Motivation Baked Right In

By Malcolm Fleschner

Nowadays, when it comes to incentive programs, creativity counts. In the increasingly frenetic and sensory overloaded 21st century work environment, management looking to capture employees’ attention need to do more than toss recycled motivational carrots in front of their work force and expect results.

At the same time, the creativity of all employees has become increasingly significant to many companies’ success. As a result, today’s more forward-thinking managers are expanding the scope of incentive programs to reward both sales and nonsales employees. One such organization is The Earthgrains Company of St. Louis.

America’s second-largest packaged bread baker, Earthgrains is among the nation’s fastest-growing wholesale baking companies. Recently the company wanted to develop an incentive program directed specifically at route drivers who play a key role in generating sales success and operational efficiency. Route drivers typically work long hours, so keeping them motivated is a critical management objective.

For help with program design, the company turned to American Express Incentive Services. Steve Mura, Earthgrains’ manager of event marketing and consumer promotions, says he wanted a reward that would be both memorable and motivational for all the route drivers, who don’t fall into easy demographic breakdowns.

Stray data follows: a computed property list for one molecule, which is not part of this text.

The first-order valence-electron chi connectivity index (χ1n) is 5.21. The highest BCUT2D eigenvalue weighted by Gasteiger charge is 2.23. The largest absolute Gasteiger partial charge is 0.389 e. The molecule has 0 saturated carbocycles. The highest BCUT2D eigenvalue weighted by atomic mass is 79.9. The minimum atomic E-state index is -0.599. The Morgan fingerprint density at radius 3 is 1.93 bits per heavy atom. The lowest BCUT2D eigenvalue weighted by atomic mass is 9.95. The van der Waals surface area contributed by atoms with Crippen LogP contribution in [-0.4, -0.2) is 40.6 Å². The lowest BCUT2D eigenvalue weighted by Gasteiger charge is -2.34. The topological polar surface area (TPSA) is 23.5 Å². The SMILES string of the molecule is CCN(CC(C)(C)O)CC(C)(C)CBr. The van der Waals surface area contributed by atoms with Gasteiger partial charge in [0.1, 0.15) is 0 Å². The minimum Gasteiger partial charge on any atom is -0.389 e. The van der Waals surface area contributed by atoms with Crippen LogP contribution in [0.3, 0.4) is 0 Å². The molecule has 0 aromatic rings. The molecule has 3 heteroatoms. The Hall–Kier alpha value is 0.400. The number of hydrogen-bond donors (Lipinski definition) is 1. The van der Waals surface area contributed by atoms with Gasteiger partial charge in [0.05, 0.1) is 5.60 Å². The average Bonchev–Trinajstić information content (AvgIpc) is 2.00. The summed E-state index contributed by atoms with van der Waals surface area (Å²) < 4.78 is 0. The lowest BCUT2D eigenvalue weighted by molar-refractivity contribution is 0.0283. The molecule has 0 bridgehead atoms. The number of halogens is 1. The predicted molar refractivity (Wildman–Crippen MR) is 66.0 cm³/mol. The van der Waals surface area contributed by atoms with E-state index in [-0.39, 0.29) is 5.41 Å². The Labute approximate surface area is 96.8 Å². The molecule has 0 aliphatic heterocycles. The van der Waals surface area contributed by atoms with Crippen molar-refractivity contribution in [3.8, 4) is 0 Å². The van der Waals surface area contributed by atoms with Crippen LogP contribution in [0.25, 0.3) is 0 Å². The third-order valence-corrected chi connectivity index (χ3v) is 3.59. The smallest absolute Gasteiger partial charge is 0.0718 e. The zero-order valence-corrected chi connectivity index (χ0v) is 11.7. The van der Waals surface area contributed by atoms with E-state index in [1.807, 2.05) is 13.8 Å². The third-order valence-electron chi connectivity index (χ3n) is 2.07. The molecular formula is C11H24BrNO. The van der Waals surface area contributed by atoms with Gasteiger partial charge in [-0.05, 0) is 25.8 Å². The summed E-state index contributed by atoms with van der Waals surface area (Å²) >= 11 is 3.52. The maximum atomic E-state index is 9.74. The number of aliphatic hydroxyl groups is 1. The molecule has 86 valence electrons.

“I wanted to offer a reward that fit our route drivers’ different lifestyles,” Mura explains. “We used to give away trips, but I was not convinced trips were the best way to reward employees. They were difficult to set up, and the administration and logistics were a nightmare. I also didn’t think rewarding one person in a drawing for a cruise motivated the masses.”

For a prize, Earthgrains opted for American Express reward cards that allowed the more than 5,000 potential recipients to redeem the points they’d earned at more than 190 retail, travel and entertainment establishments. The cards also allowed the drivers the flexibility to shop in-store, online or over the telephone.

The program, titled Display-Dough, encouraged drivers to exercise their on-the-job creativity when building in-store bread displays. Drivers were asked to photograph their displays and submit the pictures for judging. Points were awarded for the best displays.

Mura considers this program setup an improvement over what Earthgrains had done in the past because of the wider reward distribution. Plus, he adds, the AEIS reward cards dramatically lowered administration costs and unexpected fees.

“With this reward structure we were able to reward many more drivers,” he says. “It is nice to give 90% to 95% of the program budget right back to the drivers. My goal is to move product, energize the field and increase job satisfaction. The AEIS reward card accomplished all of these things and made my job easier.”